Star Trek Into Darkness
is the 12th Star Trek movie, and the first one since director J.J. Abrams rebooted the franchise with 2009's Star Trek. The brand actually got its start as a TV show which ran from 1966 to 1968; while it wasn't hugely successful, it did become one of the earliest forms of a "cult hit." With interest in intergalactic sci-fi renewed following the success of Star Wars in 1977, the show's crew was brought together for 1979's Star Trek: The Motion Picture. While it didn't do Star Wars-level business, it was still a hit with $82.3 million (or $260 million adjusted for ticket price inflation).

That crew stuck around for five more entries lasting in to the early 1990s; from there, the Star Trek: The Next Generation crew (anchored by Patrick Stewart) took over for another four movies. That came to an ignominious end in 2002 with the disastrous Star Trek: Nemesis, which earned a series-low $43.2 million. At the time, it appeared as if the theatrical franchise was over.

A few years later, J.J. Abrams, a director best-known for his work on TV shows Lost and Alias, came onboard to reboot the franchise as an accessible, big-budget Summer action spectacle. Abrams revived the original characters (Kirk, Spock, Uhura, etc.) but cast fresh young faces in the roles. The movie wound up opening to a very good $79.2 million (including Thursday showings) in May 2009, and held well throughout the Summer on its way to $257.7 million. That was over twice as much as any other Trek movie, and it also set a record for ticket sales. The success was largely due to the perceived quality of the product, which was universally praised by critics (95 percent on Rotten Tomatoes) and audiences (it still has a spot on IMDb's Top 250 list).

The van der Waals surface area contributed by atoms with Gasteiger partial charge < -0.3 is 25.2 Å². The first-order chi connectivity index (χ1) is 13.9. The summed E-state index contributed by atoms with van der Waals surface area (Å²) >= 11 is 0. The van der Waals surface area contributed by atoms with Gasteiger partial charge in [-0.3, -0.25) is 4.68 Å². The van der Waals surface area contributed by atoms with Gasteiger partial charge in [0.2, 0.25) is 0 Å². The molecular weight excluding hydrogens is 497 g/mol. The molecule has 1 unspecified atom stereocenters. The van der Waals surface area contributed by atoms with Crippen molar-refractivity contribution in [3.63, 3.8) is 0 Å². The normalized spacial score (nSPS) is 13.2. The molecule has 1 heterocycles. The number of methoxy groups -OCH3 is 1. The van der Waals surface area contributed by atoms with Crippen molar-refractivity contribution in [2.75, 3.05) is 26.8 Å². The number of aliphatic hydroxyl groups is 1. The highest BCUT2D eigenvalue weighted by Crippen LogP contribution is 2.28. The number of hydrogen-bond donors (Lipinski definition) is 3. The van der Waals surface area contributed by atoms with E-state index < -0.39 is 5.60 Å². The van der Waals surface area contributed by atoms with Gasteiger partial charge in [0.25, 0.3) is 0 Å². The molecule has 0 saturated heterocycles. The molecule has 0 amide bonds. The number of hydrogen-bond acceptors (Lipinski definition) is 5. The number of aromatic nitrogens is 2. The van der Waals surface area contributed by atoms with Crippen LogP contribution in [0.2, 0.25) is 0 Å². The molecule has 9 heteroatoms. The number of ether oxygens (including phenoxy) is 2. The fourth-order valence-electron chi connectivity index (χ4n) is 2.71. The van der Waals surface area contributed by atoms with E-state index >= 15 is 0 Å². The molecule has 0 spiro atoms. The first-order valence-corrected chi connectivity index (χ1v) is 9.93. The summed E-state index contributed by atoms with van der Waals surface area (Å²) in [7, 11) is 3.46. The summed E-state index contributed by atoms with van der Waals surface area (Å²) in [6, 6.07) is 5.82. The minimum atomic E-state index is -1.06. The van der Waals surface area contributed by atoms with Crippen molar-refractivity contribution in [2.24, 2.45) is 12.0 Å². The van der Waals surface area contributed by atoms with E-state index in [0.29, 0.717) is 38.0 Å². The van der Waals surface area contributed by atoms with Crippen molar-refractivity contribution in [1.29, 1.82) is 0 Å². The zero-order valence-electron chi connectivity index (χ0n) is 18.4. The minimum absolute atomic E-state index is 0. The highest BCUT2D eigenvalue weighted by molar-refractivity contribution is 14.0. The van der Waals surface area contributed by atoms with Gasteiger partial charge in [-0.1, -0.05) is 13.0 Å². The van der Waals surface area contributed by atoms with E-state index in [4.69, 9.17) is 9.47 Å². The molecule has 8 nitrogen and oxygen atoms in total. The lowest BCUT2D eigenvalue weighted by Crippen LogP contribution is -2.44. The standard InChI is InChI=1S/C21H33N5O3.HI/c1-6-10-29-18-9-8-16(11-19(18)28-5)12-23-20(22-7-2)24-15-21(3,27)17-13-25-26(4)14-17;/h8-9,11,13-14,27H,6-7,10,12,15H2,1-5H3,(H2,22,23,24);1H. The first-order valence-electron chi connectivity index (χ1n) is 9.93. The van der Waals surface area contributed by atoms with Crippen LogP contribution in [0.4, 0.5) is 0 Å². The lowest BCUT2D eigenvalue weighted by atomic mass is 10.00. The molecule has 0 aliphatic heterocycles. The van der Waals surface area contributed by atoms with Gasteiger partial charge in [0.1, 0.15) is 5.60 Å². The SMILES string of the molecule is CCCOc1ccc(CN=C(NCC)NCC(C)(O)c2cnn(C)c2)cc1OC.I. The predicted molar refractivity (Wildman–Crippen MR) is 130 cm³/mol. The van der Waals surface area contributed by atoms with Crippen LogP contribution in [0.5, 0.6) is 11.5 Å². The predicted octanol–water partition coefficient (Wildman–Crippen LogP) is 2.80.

It took four years, but Abrams and company are finally back with Star Trek Into Darkness. Previews for the movie pull pretty directly from the sequel playbook—they show that the key elements of the first movie are still in place (the crew, the action, etc.), while also raising the stakes by introducing a new, formidable terrorist threat personified by Benedict Cumberbatch's villain character (who may or may not been updated version of a classic Trek foe). The campaign has also centered around an impressive-looking sequence that has a beat-up Enterprise fall from orbit in to the San Francisco Bay, which helps differentiate this entry from the previous one.

Reviews have been solid so far—the movie is hovering around the high-80s on Rotten Tomatoes—and reaction from its overseas debuts have been positive as well. Early ticket sales have been strong as well: Fandango reported that the movie was accounting for 71 percent of ticket sales on Tuesday, while reported a 60 percent share.